Ganesha and My To-Do List

A gorgeous work by my friend and fellow yogini, Susie Walby. This image and more available at http://www.susiewalby.com.

A while ago I came to the realization my number one obstacle in staying connected to the universal is busyness.  That’s kind of depressing, but it’s true.  If my daily to-do list is not too long, and I sense that there is ample time and space to do what I need to do, then I am pretty good at softening, appreciating beauty, being present with the people with whom I interact, and remembering that there is more to my life than that list.  But the minute there are too many deadlines looming and one too many must-do items on this list, I lose my connection – quickly.  It’s like I knocked the plug out of the outlet!  And that’s frustrating, because it’s exactly when I need the external power source the most.  I get wound up, hurried, and anxious, and I lose the ability to be compassionate and patient.

While teaching the first of the Yogi Superheroes practices this morning, it occurred to me that this would NEVER happen to Ganesha.

I mean, just look at the guy – does he look like he is ever whipped up into a frenzy, running around trying to get things done, vata energy abounding?  Nope.  He is nearly always depicted sitting.  He’s calmly and  contentedly smiling, proud of his pot belly, in no hurry to go anywhere.  Like an elephant, of course!  Elephants don’t generally move very quickly – unless of course, there is a really good reason.  They’re big, so they need to conserve their energy, and they step carefully and mindfully in the world.  When they swing their trunks to get a branch of leaves to eat, they get what they aim for.  For much of the day they rest.  And breathe.  And digest their food.

One of my sadhana sisters, Sara, our YogaTejas intern, just returned from a two-week trip to her hometown last night.  Needless to say, she arrived to a “to-do list” (in fact, I am the one who made the to-do list for her!).  And, like any dedicated servant of a yoga studio, she was feeling pressure to attack it the moment she woke up.  But she came to class, this class where we explored the stories of Ganesha and moved our bodies in ways that cultivate his qualities of steadiness, commitment, dedication, and calm.  We moved slowly and methodically, never allowing our foundations to wriggle.  We felt our feet on the floor and sank down into our legs.  We did hip openers and breathed deeply into our pelvic regions. We got out femurs back into their sockets and opened up the energy channels in our lower bodies.  And most of all, we fed our back bodies with breath.  In yoga, the back body is associated with the universal, so the more we can fill ourselves there, the more connected we feel.  The cool thing was that Sara came out of class saying, “okay, I feel better, what do I need to do, I can get this stuff done.  It’s all good, I’m home.”  Mission accomplished.  And I felt the same way.  Centered, grounded, and capable, as well as open to the people and tasks and experiences that were to come my way all day.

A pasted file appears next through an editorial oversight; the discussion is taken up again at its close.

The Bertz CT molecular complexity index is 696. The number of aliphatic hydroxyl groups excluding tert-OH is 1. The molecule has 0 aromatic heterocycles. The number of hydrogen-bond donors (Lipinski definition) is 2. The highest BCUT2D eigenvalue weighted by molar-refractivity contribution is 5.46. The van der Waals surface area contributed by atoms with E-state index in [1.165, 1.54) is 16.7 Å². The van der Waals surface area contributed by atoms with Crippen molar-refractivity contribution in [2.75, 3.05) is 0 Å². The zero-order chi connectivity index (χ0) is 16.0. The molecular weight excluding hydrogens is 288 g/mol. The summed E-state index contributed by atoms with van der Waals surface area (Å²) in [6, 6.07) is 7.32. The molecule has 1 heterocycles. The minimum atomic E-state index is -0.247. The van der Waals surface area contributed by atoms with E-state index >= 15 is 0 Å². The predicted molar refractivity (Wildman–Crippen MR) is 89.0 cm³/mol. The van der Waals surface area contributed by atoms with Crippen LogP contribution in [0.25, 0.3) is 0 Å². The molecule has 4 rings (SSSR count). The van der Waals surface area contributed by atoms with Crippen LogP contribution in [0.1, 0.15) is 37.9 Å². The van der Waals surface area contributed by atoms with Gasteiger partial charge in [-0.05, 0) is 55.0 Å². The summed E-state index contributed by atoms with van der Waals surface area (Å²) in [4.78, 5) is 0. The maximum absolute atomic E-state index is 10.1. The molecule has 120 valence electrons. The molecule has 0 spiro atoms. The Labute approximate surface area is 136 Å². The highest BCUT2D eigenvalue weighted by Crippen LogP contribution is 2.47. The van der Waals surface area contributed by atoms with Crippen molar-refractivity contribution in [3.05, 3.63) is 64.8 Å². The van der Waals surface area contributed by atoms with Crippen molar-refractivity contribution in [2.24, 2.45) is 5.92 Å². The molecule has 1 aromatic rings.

Ganesha has a lot of amazing qualities for us to emulate.  For me today, that was his steady, slow, enjoyment of life that comes from a deep, unwavering connection to the universal.  Just another reminder that remembrance is just one pause away.

For more details on Ganesha’s inspiring qualities, stories about him, a kirtan video, and links to articles and pictures, check out an earlier Ganesha blogpost of mine here.

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~ by bridgetannlyons on January 9, 2012.

2 Responses to “Ganesha and My To-Do List”

  1. I like this post. I like the connection to Ganesha. Does he ever look relaxed!

  2. […] wield some interesting tools.  One hand holds a goad (a little axe-like tool that we’ve seen in Ganesha’s hand), one holds a lasso, one holds a bouquet of flowers, and one holds a bow.  This isn’t just […]

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